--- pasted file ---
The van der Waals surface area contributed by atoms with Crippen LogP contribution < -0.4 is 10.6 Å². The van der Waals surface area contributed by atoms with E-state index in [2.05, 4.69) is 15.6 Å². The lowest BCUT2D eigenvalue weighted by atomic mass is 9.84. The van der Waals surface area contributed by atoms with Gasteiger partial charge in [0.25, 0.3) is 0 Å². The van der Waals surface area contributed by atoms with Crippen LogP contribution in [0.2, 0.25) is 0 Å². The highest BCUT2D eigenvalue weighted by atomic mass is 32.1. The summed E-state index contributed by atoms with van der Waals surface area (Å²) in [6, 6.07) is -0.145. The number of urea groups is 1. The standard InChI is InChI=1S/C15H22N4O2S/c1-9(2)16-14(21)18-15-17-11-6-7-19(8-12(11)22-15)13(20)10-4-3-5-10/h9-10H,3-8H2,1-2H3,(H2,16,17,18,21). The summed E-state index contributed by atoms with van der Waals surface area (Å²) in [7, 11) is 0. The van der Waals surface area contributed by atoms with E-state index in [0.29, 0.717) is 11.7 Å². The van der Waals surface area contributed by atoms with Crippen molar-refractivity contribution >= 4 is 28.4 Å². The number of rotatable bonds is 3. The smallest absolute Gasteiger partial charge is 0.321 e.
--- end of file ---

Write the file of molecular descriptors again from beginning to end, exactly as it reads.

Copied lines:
The van der Waals surface area contributed by atoms with Crippen LogP contribution < -0.4 is 10.6 Å². The van der Waals surface area contributed by atoms with E-state index in [2.05, 4.69) is 15.6 Å². The lowest BCUT2D eigenvalue weighted by atomic mass is 9.84. The van der Waals surface area contributed by atoms with Gasteiger partial charge in [0.25, 0.3) is 0 Å². The van der Waals surface area contributed by atoms with Crippen LogP contribution in [0.2, 0.25) is 0 Å². The highest BCUT2D eigenvalue weighted by atomic mass is 32.1. The summed E-state index contributed by atoms with van der Waals surface area (Å²) in [6, 6.07) is -0.145. The number of urea groups is 1. The standard InChI is InChI=1S/C15H22N4O2S/c1-9(2)16-14(21)18-15-17-11-6-7-19(8-12(11)22-15)13(20)10-4-3-5-10/h9-10H,3-8H2,1-2H3,(H2,16,17,18,21). The summed E-state index contributed by atoms with van der Waals surface area (Å²) in [7, 11) is 0. The van der Waals surface area contributed by atoms with E-state index in [0.29, 0.717) is 11.7 Å². The van der Waals surface area contributed by atoms with Crippen molar-refractivity contribution >= 4 is 28.4 Å². The number of rotatable bonds is 3. The smallest absolute Gasteiger partial charge is 0.321 e.